Mar 4, 2009

So I took the train back to PA from NYC on Friday--I do love me the train, those hours of listening to music and staring out at all these mysterious towns and farms and forests passing by, wondering what mysterious and diabolical things people are up to there--and then spent Saturday in State College PUTTING UP FLYERS for my reading at B&N tonight, since I can't control a whole lot with this book at this stage but at least I can try to make the readings jam-packed with people and loveliness AND RED VELVET CUPCAKES. And Saturday night I played poker with a smashing group of people who got more and more annoyed with me the more I won, and I wanted to get home early but ended up staying out late late late cause I thought it would be downright UNCIVILIZED to cut out early with everyone's moolah and if I was in a Western, which I occasionally suspect I am, I could very well get shot for such an act.. And then Sunday I went to Ithaca with my mama and her two dogs, so they could get treated at the fancy animal clinic there, and I spent hours in a Best Western typing up bookly things, like THIS DELIGHTFUL PIECE OF GORGEOUSNESS, and of course watching the shocking and pure bull crapola finale of THE BACHELOR, and then got back to State College last night just in time to elegantly collapse.

So tonight is my first of three book readings for Godmother, and I forgot how hard it is to actually pick out bits from a book to read to an audience, since moments that immediately come to mind usually need some sort of context or build up to make them so good, and you need just some very lovely and strong and alluring stand-alone bits. But here is one I think will work, and I am GENEROUSLY SHARING IT WITH YOU.

She deserves this, I thought. Suddenly, I wanted, more than anything, for this girl to find relief. She had been made for him. I was a fairy. I could close my eyes, stretch out my wings, and be back by the lake within moments. The coach was ready, the horses stamping their feet furiously, anxious to fulfill the duty I’d conjured them for. The coachman sat with the reins in his hand. And Cinderella radiated pure light. She would be the most beautiful woman at the ball.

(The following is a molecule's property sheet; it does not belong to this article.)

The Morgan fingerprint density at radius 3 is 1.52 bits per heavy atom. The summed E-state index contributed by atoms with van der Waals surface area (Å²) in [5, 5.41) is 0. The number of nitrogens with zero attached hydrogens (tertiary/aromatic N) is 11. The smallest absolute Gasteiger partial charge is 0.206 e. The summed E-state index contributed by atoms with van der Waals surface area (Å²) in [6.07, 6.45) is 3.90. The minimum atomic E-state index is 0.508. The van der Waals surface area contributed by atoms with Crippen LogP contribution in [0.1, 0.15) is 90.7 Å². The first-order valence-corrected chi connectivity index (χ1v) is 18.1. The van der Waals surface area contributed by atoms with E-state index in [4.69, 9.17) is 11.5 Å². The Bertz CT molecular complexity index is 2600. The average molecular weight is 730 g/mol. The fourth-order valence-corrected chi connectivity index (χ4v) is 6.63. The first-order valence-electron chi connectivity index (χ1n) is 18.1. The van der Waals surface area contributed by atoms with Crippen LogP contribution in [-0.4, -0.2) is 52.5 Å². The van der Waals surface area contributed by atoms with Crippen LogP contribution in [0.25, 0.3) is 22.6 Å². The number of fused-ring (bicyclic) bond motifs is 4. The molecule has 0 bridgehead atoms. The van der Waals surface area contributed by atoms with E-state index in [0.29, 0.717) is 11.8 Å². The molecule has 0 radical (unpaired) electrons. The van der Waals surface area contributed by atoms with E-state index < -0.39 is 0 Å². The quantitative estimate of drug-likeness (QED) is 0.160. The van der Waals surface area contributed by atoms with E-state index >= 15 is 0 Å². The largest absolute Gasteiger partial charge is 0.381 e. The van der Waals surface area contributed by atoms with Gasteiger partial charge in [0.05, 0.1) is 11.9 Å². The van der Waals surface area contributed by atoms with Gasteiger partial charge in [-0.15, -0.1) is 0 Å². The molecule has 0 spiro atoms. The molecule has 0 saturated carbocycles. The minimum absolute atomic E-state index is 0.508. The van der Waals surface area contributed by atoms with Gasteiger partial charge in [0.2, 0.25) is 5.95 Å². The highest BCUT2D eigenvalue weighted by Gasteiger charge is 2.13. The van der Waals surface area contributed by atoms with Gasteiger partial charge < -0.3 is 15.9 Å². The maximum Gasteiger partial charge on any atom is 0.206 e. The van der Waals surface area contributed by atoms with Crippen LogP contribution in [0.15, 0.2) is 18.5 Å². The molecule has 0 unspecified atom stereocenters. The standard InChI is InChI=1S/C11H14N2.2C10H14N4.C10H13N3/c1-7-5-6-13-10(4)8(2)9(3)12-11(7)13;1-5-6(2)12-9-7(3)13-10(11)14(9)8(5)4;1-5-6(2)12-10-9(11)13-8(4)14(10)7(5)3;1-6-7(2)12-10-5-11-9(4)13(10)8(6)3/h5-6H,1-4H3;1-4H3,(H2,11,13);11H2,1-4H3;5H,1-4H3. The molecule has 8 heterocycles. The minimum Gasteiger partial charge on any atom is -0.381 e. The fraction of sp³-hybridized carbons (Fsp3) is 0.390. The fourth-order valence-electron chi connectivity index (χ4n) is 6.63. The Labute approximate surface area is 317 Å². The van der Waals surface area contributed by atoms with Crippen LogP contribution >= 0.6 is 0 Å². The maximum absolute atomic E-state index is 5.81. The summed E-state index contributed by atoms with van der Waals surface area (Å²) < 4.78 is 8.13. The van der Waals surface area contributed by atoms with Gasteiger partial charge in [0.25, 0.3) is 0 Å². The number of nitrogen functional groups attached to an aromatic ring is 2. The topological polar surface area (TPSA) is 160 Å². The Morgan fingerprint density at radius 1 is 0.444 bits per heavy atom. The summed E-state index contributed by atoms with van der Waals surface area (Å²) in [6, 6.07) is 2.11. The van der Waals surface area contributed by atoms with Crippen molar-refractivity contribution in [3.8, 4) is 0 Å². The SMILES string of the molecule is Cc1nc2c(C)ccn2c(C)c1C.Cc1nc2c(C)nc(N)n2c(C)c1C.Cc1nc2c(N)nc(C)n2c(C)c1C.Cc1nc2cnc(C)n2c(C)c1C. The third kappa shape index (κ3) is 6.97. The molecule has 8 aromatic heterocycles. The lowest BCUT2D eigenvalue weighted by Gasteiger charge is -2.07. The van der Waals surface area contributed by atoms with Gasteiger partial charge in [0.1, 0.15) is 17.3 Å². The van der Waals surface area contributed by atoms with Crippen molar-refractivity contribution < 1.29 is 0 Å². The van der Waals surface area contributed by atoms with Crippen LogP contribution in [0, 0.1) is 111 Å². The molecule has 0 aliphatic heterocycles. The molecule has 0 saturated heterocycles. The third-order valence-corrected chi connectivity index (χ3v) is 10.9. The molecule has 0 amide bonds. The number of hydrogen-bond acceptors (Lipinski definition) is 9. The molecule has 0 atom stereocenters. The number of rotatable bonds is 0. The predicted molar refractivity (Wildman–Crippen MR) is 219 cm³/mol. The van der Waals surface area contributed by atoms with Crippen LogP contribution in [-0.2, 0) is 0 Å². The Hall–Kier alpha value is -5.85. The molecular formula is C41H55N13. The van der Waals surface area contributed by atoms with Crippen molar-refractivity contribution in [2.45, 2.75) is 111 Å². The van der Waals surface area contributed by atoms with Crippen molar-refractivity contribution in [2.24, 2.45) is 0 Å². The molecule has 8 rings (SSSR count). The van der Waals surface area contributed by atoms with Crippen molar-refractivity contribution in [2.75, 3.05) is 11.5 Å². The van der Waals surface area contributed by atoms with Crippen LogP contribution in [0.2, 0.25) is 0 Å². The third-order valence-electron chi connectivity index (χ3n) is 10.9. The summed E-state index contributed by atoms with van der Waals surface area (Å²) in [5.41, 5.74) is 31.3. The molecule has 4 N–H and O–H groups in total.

Everything was in its place.

I closed my eyes and breathed in. “It is time,” I said. I ignored the pain pounding through me. In a few more minutes, it would all be over.

I snapped my fingers and the coachman jumped to the ground and opened the carriage door. Inside, the velvet seats were as red as blood. I turned to Cinderella and watched the dying light on her face, her skin, the ice blue of her dress.

He would take one look at her and forget me.

“Come,” I said.

She did not move. My own emotions were too strong, too ferocious, for me to read what was happening inside her. Just go, I thought. Go! I forced myself to think of the fairy lake. The water that wrapped around me like a pair of arms. The way we never felt anything at all resembling longing, because our world was already perfect, so full it brimmed over. In moments, I would be there.

Cinderella still stood, and I saw she was shaking.

She reached up just as I was about to go to her. She ripped her hair out of the swept-up bun I had conjured for her. I watched, unmoving, as the rhinestones scattered down into the grass. Watched her kick off the glass slippers. They tipped over into the grass. I couldn’t take my eyes off them.

“I am not going,” she said.